Writing About Art

Entry by: Corone

5th June 2015
Writing About Art

I never really liked Art.

I know you’re not really supposed to say that at these sorts of things, but it’s true.

His paintings were incredible, but you all know that already. It’s probably why most of you are here. I remember the first time I saw one, many years ago before he was famous. Perhaps a little before some of you were born. We first met in a small café near his studio. If I had known how hard it was to get him to leave the studio I would have taken that alone as a compliment. His sister and I were friends and she suggested he’d make a good subject for one of my art history projects. I think she’d bullied him into it, forced him to get some fresh air. All through the meal he seemed eager to leave, which did not do much for my confidence.

But we talked about painting and something lit up behind his eyes. It was as if he wanted so much to talk but never knew how. I got more than enough for my project, but we talked for ages. When he asked me to come back to his studio, I found myself wondering if I had made an impression after all. I flattered myself to think painting wasn’t the only thing on his mind. Unfortunately it was clear that it was from the moment I entered his tiny flat. There were painting tools and paint everywhere. He couldn’t afford an easel so his current work was propped up on the window ledge by two dirty cups and a piece of wood nailed into the windowsill.

When I saw it, I fell in love with it. It was as if he had captured the essence of sunlight from the window and somehow burned it onto the canvas. I stood there for ages just staring at it, amazed by it, by the beauty, the simplicity, the truth of it. I remember he took my hand and over eagerly said “Well?” I couldn’t believe he was asking my opinion; surely he was just looking for an ego boost. He just wanted someone to confirm he was a genius. But when I turned and looked in his eyes, I understood he really wanted to know. How could he not see how good it was? How could he only see the flaws? I blushed at the thought that someone with that much talent valued what I had to say of his work.

In all my life, no one has ever paid me such a compliment – that I should be valued not for how I look or what I know but for what I understood of such incredible work. When I blustered how amazing it was it was his turn to be embarrassed, and for the rest of the night he showed me his other paintings. I was the first person besides his sister who had seen them. That night was the most intimate experience we ever had together, which may surprise the younger of you here today who know we have two children. The older of you know what I mean.

I’m always asked what it was like living with such a great artist. I really don’t recommend it. He worked when the muse took him, which was pretty much all day, every day. Every moment we had together was interrupted by some sort of inspiration. He was terrified he’d miss something, some speck of insight he would forget if he failed to paint it there and then.

Family holidays were especially difficult. I certainly do not care to relive a driving holiday in France with the children when he ran out of materials. There we were, miles from civilisation in the beautiful French countryside, and him raging and panicking because he was unable to continue the landscape he’d been sketching. It gets excused as artistic temperament, but I call it being an arse, especially when your children are crying in the car.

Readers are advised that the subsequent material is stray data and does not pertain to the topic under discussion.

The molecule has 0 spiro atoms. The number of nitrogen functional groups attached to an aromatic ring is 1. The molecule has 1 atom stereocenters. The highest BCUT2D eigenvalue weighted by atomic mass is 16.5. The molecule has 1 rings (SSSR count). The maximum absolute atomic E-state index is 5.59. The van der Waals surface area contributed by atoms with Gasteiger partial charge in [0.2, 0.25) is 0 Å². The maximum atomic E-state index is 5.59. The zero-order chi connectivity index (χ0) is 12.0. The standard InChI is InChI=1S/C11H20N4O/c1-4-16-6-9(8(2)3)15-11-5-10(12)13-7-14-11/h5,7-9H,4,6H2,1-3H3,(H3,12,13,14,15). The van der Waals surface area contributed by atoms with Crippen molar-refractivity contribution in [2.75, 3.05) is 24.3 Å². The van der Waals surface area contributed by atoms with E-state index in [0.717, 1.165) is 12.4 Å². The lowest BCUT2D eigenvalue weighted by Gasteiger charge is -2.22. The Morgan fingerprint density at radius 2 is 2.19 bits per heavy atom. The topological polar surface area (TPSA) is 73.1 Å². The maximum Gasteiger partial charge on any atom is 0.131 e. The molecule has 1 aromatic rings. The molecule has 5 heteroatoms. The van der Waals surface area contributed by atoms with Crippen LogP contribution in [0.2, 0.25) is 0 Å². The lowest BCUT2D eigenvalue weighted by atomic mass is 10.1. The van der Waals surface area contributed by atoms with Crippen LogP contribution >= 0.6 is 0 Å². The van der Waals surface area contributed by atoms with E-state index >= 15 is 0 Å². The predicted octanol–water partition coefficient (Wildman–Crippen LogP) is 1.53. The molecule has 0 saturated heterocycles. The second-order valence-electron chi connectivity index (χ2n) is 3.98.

He did the same on our fortieth wedding anniversary. I might have said every wedding anniversary because we never actually planned to go out. But this time I had dug my heels in. The children were away, his work was selling well and we could finally spend some time and some of the money he’d made together. I bought a new dress, found him a new suit and booked a table at a place I’d wanted to try for months. I was ready ages before him as usual. He came out of the bedroom, failing to tie his tie and annoyed it was important he do so.

But before I could tie it for him he got that look I had come to know exasperatingly well. The tie went on the floor and he almost ran into the studio. I was going to follow him but he locked the door, which was not uncommon when he was working. I knocked, then banged, then kicked the door, but there was no answer. Livid with him I called his sister and we went out to dinner together. I think I cried through most of the meal.

When I got home it was late, and the door to the studio was open. I could see him standing there staring at what he’d painted, almost entranced. Torn between tearing him off a strip and trying to save something of the day I went to see what had stolen him from me. It was a painting of me. He never painted people, and certainly never me. He said they were too complicated, and somehow never finished. He said he just didn’t know how to start with something he couldn’t understand. But there I was, on the canvas in the very dress I was wearing, each line on my face telling a new story, each shadow and crease making me look real and incredible. I stood there bewildered and he just said “I’m sorry, but tonight you were perfect.”

So no, I don’t think I can say I ever really liked Art. He was difficult, driven, single minded, stressful and even rude. But he was also passionate, talented, insightful and dedicated, and I loved him very much. So I will always miss him.